AAccording to Southern Living magazine (which, after all, you should know), “Nothing puts a smile on a southerner’s face like deliciously crisp golden corn fritters fresh from the fryer.” And they’re not alone: I suspect that sunny yellow beans elicit the same reaction as Thais’ teasing. tod man khao pod or Colombians getting into a plate of scolding; They certainly never fail to please my greedy heart.
Sweetcorn is one of those vegetables, like peas, in which the sugars begin to turn into starch the moment it’s picked, meaning it’s worth eating as much as possible during its short British season: grilled cob, creamy on toast, and today’s delicious fritters. That said, they’re also pretty well made with the canned variety.
In the UK, at least, fresh corn is something to be seized upon when it first appears in late summer, and enjoyed only for the duration of the season (imported corn is often dry and more starchy than sweet). Fortunately, it’s also perfectly possible to make very decent fritters from the canned stuff, though the texture, in my opinion, is less satisfying, because the grains are so much softer. North Carolina-born food writer James Villas and Tennessee-born Rufus Estes, one of the first African-Americans to publish a cookbook, Good Things to Eat, in the early 20th century, are the only ones who recommend cooking the corn before I use, and, although it is not mandatory, I think it is a good idea; it seems to make the corn juicier, somehow. (Canned corn is already cooked, so if you’re using it, skip this step.)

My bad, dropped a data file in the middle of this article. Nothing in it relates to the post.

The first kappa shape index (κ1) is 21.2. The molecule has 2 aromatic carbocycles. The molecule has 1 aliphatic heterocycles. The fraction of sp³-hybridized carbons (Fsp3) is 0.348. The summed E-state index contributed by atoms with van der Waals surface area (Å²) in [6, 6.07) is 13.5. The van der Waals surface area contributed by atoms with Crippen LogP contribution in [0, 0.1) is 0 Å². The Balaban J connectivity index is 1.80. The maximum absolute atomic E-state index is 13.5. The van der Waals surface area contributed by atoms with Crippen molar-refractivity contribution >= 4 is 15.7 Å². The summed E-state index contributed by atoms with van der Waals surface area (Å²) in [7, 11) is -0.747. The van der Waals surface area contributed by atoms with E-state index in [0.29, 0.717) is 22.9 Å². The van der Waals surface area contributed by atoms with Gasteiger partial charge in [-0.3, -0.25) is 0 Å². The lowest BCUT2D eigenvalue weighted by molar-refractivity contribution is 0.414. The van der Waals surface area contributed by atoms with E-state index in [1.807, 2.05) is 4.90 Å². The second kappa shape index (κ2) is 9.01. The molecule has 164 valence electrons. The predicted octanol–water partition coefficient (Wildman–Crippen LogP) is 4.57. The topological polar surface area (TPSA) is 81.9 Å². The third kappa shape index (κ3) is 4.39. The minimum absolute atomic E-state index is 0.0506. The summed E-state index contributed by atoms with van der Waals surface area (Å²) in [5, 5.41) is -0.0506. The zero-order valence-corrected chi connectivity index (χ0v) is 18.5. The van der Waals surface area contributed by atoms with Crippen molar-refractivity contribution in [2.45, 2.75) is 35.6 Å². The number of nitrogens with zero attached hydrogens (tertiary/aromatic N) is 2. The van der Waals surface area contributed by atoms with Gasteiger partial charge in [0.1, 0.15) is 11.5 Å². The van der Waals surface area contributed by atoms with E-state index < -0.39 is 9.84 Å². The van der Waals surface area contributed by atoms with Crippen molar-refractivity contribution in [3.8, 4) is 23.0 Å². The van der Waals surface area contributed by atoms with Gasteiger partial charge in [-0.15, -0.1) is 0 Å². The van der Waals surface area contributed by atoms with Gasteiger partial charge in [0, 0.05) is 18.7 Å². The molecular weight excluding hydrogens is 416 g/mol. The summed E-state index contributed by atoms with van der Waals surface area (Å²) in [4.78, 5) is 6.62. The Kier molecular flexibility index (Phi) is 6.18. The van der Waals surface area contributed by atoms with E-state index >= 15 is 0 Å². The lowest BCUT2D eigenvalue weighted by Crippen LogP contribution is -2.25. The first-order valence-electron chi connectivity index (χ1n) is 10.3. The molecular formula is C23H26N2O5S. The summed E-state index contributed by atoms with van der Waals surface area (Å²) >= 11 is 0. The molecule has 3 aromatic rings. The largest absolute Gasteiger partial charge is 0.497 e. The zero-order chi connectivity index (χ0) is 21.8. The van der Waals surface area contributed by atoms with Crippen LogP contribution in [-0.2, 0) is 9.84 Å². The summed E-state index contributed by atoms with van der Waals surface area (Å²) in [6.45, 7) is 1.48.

Most recipes mix whole grains into a batter, but chef Anne Rosenzweig, formerly of New York’s much-loved Arcadia institution in the 1980s, purees them, giving her blini fritters a wonderful sweetness and creaminess that not even Villas, whose recipe in The Glory of Southern Cooking calls for half and half (a 50:50 blend of cream and milk that has a fat content approximating what we in the UK call plain cream) can equalize. She tastes even better when, as in Cook’s Illustrated, that puree is first browned in a pan, which “removed excess moisture and deepened the flavor even more.” However, I love the texture of whole grains, particularly when used in bulk, like in the Villas version, where the grains are barely held together by the dough, so I’ll use both here.
Whatever you do with those kernels, you need to bind them with something or you’ll end up with crispy fried corn which, while very delicious, isn’t something you need my help creating. Most of the recipes I try involve a dough with wheat flour, often with a leavening agent as well, but this seems a shame when cornmeal is so readily available. Gluten-free, however, you’ll have a hard time keeping the cakes together in the pan, so like Rosenzweig, I’m going to combine the two. She uses equal amounts of each, while I, like the late great chef Edna Lewis and her collaborator on The Gift of Southern Cooking, Scott Peacock, will use as little wheat flour as I can without making the fritters difficult to cook. do. solve. However, unlike Lewis and Peacock, I will not add any leavening agents for the simple reason that I find the unleavened versions of Villas and Rosenzweig so crisp and delicious that they feel unnecessary. Another top tip from Cook’s Illustrated: a little cornmeal makes for a crispier texture. It turns out that “its microscopic starch granules hydrate and swell into strands in the dough and then swell even more when the dough hits the hot oil. As moisture evaporates during frying, the swollen starch granules lock in place, forming a brittle network with many holes. The result? Lacier, crispier fritters. Sold out.
Everyone uses eggs: an extra yolk in Rosenzweig’s restaurant’s rich recipe, beaten egg whites for extra punch in chef Brad McDonald’s version in his book Deep South: New Southern Cooking, and also at Lewis and Peacock’s, I’ll stick with mine though. simpler. I do love the taste of their buttermilk though, which tastes more interesting than the usual milk, or water in Bill Granger’s case, or even Villa’s rather decadent cream. But if you can’t get any, use diluted plain yogurt, plain kefir, or just plain milk.